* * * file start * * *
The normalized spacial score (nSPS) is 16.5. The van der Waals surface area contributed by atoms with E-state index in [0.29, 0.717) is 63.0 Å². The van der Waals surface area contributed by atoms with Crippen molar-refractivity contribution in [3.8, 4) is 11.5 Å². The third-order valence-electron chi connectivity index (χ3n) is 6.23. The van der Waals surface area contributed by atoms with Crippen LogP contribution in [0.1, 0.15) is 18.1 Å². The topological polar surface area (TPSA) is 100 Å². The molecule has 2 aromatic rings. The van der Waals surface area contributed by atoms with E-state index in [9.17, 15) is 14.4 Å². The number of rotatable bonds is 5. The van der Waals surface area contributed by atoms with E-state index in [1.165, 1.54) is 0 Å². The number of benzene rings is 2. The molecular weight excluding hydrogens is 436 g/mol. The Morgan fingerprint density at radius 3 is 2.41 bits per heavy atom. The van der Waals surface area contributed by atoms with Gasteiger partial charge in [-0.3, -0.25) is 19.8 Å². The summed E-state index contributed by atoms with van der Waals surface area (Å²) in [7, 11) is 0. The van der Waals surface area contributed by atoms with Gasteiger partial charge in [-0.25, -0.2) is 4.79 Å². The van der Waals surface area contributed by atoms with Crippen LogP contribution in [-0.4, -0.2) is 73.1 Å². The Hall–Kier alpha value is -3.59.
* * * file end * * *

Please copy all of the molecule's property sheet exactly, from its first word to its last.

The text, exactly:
The normalized spacial score (nSPS) is 16.5. The van der Waals surface area contributed by atoms with E-state index in [0.29, 0.717) is 63.0 Å². The van der Waals surface area contributed by atoms with Crippen molar-refractivity contribution in [3.8, 4) is 11.5 Å². The third-order valence-electron chi connectivity index (χ3n) is 6.23. The van der Waals surface area contributed by atoms with Crippen LogP contribution in [0.1, 0.15) is 18.1 Å². The topological polar surface area (TPSA) is 100 Å². The molecule has 2 aromatic rings. The van der Waals surface area contributed by atoms with E-state index in [9.17, 15) is 14.4 Å². The number of rotatable bonds is 5. The van der Waals surface area contributed by atoms with E-state index in [1.165, 1.54) is 0 Å². The number of benzene rings is 2. The molecular weight excluding hydrogens is 436 g/mol. The Morgan fingerprint density at radius 3 is 2.41 bits per heavy atom. The van der Waals surface area contributed by atoms with Gasteiger partial charge in [-0.3, -0.25) is 19.8 Å². The summed E-state index contributed by atoms with van der Waals surface area (Å²) in [7, 11) is 0. The van der Waals surface area contributed by atoms with Gasteiger partial charge in [-0.25, -0.2) is 4.79 Å². The van der Waals surface area contributed by atoms with Crippen LogP contribution in [-0.4, -0.2) is 73.1 Å². The Hall–Kier alpha value is -3.59.